Journal ArticleDOI
Abstract: Sustainable economic and industrial growth requires safe, sustainable resources of energy. For the future re-arrangement of a sustainable economy to biological raw materials, completely new approaches in research and development, production, and economy are necessary. The ‘first-generation’ biofuels appear unsustainable because of the potential stress that their production places on food commodities. For organic chemicals and materials these needs to follow a biorefinery model under environmentally sustainable conditions. Where these operate at present, their product range is largely limited to simple materials (i.e. cellulose, ethanol, and biofuels). Second generation biorefineries need to build on the need for sustainable chemical products through modern and proven green chemical technologies such as bioprocessing including pyrolysis, Fisher Tropsch, and other catalytic processes in order to make more complex molecules and materials on which a future sustainable society will be based. This review focus on cost effective technologies and the processes to convert biomass into useful liquid biofuels and bioproducts, with particular focus on some biorefinery concepts based on different feedstocks aiming at the integral utilization of these feedstocks for the production of value added chemicals.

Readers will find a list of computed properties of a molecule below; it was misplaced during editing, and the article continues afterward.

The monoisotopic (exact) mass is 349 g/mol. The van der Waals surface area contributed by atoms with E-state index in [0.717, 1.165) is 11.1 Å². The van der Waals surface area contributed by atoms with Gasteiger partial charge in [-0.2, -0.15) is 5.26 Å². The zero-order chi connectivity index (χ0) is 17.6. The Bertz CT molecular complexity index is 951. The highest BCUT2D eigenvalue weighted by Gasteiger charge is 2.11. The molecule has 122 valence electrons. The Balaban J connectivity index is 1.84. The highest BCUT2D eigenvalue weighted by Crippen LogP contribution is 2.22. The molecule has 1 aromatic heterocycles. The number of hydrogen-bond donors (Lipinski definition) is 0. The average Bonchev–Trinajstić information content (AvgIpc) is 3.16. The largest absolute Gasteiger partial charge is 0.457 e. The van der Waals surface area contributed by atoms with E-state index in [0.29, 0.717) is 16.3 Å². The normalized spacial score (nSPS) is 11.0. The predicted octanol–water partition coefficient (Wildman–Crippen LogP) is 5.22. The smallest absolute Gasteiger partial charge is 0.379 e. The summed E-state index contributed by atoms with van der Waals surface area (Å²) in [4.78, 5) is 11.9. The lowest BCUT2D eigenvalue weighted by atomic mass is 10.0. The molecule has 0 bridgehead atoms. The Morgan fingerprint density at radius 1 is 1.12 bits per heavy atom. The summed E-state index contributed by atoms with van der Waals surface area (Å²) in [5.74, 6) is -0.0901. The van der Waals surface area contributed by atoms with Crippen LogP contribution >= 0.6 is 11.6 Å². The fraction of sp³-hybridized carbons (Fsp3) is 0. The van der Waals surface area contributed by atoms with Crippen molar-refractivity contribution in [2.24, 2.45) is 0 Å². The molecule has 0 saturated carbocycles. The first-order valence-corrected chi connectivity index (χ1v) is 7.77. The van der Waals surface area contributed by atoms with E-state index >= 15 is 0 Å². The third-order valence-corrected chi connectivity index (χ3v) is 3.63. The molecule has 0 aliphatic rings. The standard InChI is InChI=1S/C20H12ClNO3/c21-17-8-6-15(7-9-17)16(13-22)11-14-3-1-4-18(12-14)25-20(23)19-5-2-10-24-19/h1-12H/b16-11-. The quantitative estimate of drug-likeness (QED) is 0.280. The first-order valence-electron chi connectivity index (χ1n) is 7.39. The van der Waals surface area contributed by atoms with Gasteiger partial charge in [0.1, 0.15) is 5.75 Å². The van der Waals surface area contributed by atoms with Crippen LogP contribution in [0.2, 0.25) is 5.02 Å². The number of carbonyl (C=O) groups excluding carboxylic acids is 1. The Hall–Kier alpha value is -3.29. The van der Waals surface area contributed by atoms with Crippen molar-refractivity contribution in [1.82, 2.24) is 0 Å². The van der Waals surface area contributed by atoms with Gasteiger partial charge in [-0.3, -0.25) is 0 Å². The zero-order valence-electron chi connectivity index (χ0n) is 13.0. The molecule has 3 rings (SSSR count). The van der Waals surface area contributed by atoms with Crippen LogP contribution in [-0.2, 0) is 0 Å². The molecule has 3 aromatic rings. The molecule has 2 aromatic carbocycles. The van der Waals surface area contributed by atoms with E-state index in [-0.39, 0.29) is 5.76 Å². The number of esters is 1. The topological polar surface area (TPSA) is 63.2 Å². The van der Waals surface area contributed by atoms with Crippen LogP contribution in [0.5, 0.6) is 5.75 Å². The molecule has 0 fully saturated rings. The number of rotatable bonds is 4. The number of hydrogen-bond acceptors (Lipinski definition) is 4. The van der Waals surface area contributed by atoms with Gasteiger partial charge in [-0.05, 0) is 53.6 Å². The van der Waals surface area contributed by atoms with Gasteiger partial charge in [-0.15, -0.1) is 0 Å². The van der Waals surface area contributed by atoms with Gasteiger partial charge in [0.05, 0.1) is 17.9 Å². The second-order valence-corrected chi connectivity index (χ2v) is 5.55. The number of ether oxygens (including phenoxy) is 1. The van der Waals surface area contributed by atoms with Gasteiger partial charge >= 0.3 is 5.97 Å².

2,473 citations


Cites background from "Pyrolysis of Wood/Biomass for Bio-o..."

  • ...Its use as feedstocks for refineries is also being considered [35,38]....

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References
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Journal ArticleDOI
Abstract: We report here initial results that demonstrate that cellulose can be dissolved without activation or pretreatment in, and regenerated from, 1-butyl-3-methylimidazolium chloride and other hydrophilic ionic liquids. This may enable the application of ionic liquids as alternatives to environmentally undesirable solvents currently used for dissolution of this important bioresource.

3,942 citations


Journal ArticleDOI